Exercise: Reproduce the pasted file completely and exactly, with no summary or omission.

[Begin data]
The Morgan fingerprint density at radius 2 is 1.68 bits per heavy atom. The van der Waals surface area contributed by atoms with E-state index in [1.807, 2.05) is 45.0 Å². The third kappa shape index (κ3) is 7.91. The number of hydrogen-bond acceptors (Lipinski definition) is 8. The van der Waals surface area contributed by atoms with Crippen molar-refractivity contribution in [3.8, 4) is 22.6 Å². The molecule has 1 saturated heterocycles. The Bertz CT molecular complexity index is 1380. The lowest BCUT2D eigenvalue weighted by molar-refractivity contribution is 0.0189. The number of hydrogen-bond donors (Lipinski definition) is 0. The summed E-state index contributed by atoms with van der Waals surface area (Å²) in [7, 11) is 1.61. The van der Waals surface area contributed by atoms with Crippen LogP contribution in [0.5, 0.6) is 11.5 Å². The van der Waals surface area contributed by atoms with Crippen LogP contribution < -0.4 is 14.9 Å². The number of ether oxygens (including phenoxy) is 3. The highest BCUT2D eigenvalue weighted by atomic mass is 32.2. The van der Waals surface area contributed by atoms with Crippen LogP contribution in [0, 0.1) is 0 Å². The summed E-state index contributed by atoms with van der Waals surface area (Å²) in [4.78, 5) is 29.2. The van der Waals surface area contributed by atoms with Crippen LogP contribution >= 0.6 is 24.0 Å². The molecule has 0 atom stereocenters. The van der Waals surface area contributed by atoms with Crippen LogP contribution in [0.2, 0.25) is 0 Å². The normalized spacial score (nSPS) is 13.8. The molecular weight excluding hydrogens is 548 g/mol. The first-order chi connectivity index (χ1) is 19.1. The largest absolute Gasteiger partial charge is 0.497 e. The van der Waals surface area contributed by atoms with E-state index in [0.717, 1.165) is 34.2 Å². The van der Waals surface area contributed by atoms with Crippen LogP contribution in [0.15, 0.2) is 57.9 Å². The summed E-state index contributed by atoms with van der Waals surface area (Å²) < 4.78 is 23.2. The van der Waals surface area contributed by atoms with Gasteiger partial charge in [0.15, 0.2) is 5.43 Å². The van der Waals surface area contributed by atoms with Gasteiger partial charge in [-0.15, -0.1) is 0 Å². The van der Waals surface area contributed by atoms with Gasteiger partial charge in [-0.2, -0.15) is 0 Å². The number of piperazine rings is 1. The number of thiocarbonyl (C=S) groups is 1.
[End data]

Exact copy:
The Morgan fingerprint density at radius 2 is 1.68 bits per heavy atom. The van der Waals surface area contributed by atoms with E-state index in [1.807, 2.05) is 45.0 Å². The third kappa shape index (κ3) is 7.91. The number of hydrogen-bond acceptors (Lipinski definition) is 8. The van der Waals surface area contributed by atoms with Crippen molar-refractivity contribution in [3.8, 4) is 22.6 Å². The molecule has 1 saturated heterocycles. The Bertz CT molecular complexity index is 1380. The lowest BCUT2D eigenvalue weighted by molar-refractivity contribution is 0.0189. The number of hydrogen-bond donors (Lipinski definition) is 0. The summed E-state index contributed by atoms with van der Waals surface area (Å²) in [7, 11) is 1.61. The van der Waals surface area contributed by atoms with Crippen LogP contribution in [0.5, 0.6) is 11.5 Å². The van der Waals surface area contributed by atoms with Crippen LogP contribution < -0.4 is 14.9 Å². The number of ether oxygens (including phenoxy) is 3. The highest BCUT2D eigenvalue weighted by atomic mass is 32.2. The van der Waals surface area contributed by atoms with Crippen LogP contribution in [0, 0.1) is 0 Å². The summed E-state index contributed by atoms with van der Waals surface area (Å²) in [4.78, 5) is 29.2. The van der Waals surface area contributed by atoms with Crippen LogP contribution >= 0.6 is 24.0 Å². The molecule has 0 atom stereocenters. The van der Waals surface area contributed by atoms with Crippen LogP contribution in [0.2, 0.25) is 0 Å². The normalized spacial score (nSPS) is 13.8. The molecular weight excluding hydrogens is 548 g/mol. The first-order chi connectivity index (χ1) is 19.1. The largest absolute Gasteiger partial charge is 0.497 e. The van der Waals surface area contributed by atoms with E-state index in [0.717, 1.165) is 34.2 Å². The van der Waals surface area contributed by atoms with Crippen LogP contribution in [0.15, 0.2) is 57.9 Å². The summed E-state index contributed by atoms with van der Waals surface area (Å²) < 4.78 is 23.2. The van der Waals surface area contributed by atoms with Gasteiger partial charge in [0.15, 0.2) is 5.43 Å². The van der Waals surface area contributed by atoms with Gasteiger partial charge in [-0.15, -0.1) is 0 Å². The van der Waals surface area contributed by atoms with Gasteiger partial charge in [-0.2, -0.15) is 0 Å². The number of piperazine rings is 1. The number of thiocarbonyl (C=S) groups is 1.